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Front Neuroengineering. 2010; 3: 9.
Published online 2010 June 24. doi:  10.3389/fneng.2010.00009
PMCID: PMC2903308

Can Electrocorticography (ECoG) Support Robust and Powerful Brain–Computer Interfaces?

Brain–computer interfaces (BCIs) use brain signals to communicate a user's intent (Wolpaw et al., 2002). Because these systems directly translate brain activity into action, without depending on peripheral nerves and muscles, they can be used by people with severe motor disabilities. Successful translation of BCI technology from the many recent laboratory demonstrations into widespread and valuable clinical applications is currently substantially impeded by the problems of traditional non- invasive or intracortical signal acquisition technologies.

Non-invasive BCIs use electroencephalographic (EEG) activity recorded from the scalp (Birbaumer et al., 1999; Pfurtscheller et al., 2000; Wolpaw et al., 2002; Millan Jdel et al., 2004; Wolpaw and McFarland, 2004; Blankertz et al., 2007; McFarland et al., 2008). While non-invasive BCIs can support much higher performance than previously assumed (Wolpaw and McFarland, 2004; Müller and Blankertz, 2006; McFarland et al., 2008, 2010), such performance typically requires extensive user training and can also be variable. Intracortical BCIs use action potential firing rates or local field potential activity recorded from individual or small populations of neurons within the brain (Serruya et al., 2002; Taylor et al., 2002; Carmena et al., 2003; Shenoy et al., 2003; Santhanam et al., 2006; Donoghue et al., 2007; Velliste et al., 2008). Signals recorded within cortex may encode more information and might support BCI systems that require less training than EEG-based systems. However, clinical implementations are impeded mainly by the problems in achieving and maintaining stable long-term recordings from individual neurons and by the high variability in neuronal behavior (Shain et al., 2003; Donoghue et al., 2004). Despite encouraging evidence that BCI technologies can serve useful functions for severely disabled individuals (Kübler et al., 2005; Hochberg et al., 2006; Nijboer et al., 2008), these issues of non-invasive and action potential-based techniques in acquiring and maintaining robust recordings and BCI control remain crucial obstacles that currently impede widespread clinical use in humans.

In consequence, a critical challenge in designing BCI systems for widespread clinical application is the identification and optimization of a BCI method that combines good performance with robustness. In the current absence of robust techniques to extract high-fidelity signals from EEG or to record activity from within the brain over prolonged periods, the use of electrocorticographic (ECoG) activity recorded from the cortical surface could be a powerful and practical alternative. ECoG has higher spatial resolution than EEG (i.e., tenths of millimeters vs. centimeters, Freeman et al., 2000; Slutzky et al., 2010), broader bandwidth (i.e., 0–500 Hz, Staba et al., 2002, vs. 0–40 Hz), higher amplitude (i.e., 50–100 μV maximum vs. 10–20 μV), much greater signal-to-noise ratio (Ball et al., 2009), and far less vulnerability to artifacts such as EMG (Freeman et al., 2003). In addition to these superior general characteristics, a number of human studies (Schalk et al., 2007; Ball et al., 2008; Pistohl et al., 2008; Sanchez et al., 2008; Waldert et al., 2008; Gunduz et al., 2009; Kubanek et al., 2009) have recently shown that ECoG can provide information about movements that far exceeds that provided by EEG. Other studies (Leuthardt et al., 2004; Wilson et al., 2006; Schalk et al., 2008) demonstrated that this information in ECoG can be used to provide one- or two-dimensional BCI control with little training. In summary, these (predominantly human) studies have produced great excitement for ECoG recordings, because they demonstrate that ECoG can provide information about movements and other aspects of behavior that is in aspects relevant to BCI performance on par with, and can even exceed, the information provided by single-neuron recordings.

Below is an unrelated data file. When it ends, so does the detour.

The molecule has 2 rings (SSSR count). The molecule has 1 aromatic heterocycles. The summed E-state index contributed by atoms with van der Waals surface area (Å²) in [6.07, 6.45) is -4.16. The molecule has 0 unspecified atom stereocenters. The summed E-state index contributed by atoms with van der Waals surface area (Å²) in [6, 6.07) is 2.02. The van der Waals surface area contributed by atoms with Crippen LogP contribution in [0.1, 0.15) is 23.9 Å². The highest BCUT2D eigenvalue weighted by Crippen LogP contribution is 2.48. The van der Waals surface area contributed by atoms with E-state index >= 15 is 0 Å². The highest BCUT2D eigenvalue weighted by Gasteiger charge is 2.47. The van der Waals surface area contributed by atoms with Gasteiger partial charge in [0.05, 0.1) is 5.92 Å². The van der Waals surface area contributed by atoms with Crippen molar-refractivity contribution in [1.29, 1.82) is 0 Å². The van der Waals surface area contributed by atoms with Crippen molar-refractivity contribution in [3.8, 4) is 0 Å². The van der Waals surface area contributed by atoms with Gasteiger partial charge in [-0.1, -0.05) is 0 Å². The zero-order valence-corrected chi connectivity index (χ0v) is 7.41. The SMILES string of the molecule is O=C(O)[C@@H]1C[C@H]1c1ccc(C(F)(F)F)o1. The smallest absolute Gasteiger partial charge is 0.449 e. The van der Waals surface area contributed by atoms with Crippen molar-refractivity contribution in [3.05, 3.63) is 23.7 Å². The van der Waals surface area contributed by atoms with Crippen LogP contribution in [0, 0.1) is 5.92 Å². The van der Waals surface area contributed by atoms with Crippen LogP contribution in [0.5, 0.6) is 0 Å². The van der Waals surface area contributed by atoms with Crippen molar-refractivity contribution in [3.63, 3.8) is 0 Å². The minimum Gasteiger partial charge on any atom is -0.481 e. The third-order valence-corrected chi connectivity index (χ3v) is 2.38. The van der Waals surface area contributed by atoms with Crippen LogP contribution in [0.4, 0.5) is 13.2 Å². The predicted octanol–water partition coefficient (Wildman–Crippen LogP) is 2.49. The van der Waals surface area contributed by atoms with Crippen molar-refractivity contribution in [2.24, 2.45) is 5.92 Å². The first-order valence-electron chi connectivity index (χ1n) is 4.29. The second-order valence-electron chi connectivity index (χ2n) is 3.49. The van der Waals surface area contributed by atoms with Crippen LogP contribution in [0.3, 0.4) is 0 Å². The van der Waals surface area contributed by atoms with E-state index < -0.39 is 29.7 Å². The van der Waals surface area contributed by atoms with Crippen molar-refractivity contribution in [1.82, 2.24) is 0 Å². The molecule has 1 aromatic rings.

While these studies demonstrated ECoG's impressive capabilities, and while several other studies suggested that ECoG may have long-term robustness (Loeb et al., 1977; Bullara et al., 1979; Yuen et al., 1987; Pilcher and Rusyniak, 1993; Margalit et al., 2003), concrete quantitative evidence for ECoG's long-term stability has been missing. The recent study by Chao et al. (2010) provided this critical piece of information. This study evaluated ECoG-based decoding of hand position and arm joint angles during reaching movements. Data were recorded in two monkeys over a period of several months. This study confirmed and extended the previous finding that local field potentials recorded from the surface of the brain can be used to accurately decode different kinematic parameters of limb movements. More importantly, it also provided two other pieces of information. First, the authors showed that decoding performance does not significantly degrade with time, which suggests that the signal-to-noise ratio of ECoG recordings is robust over many months. Second, the authors also showed that there is no negative correlation between decoding performance and the time between model generation and model testing, which suggests that the neural representations that encode kinematic parameters of reaching movements are stable across the months of study.

In conclusion, the study by Chao and colleagues is of critical importance to the whole field of BCI research. It justifies previous excitement for ECoG recordings, and more forcefully suggests a realistic trajectory toward robust, powerful, and widespread clinical applications of BCI technology.

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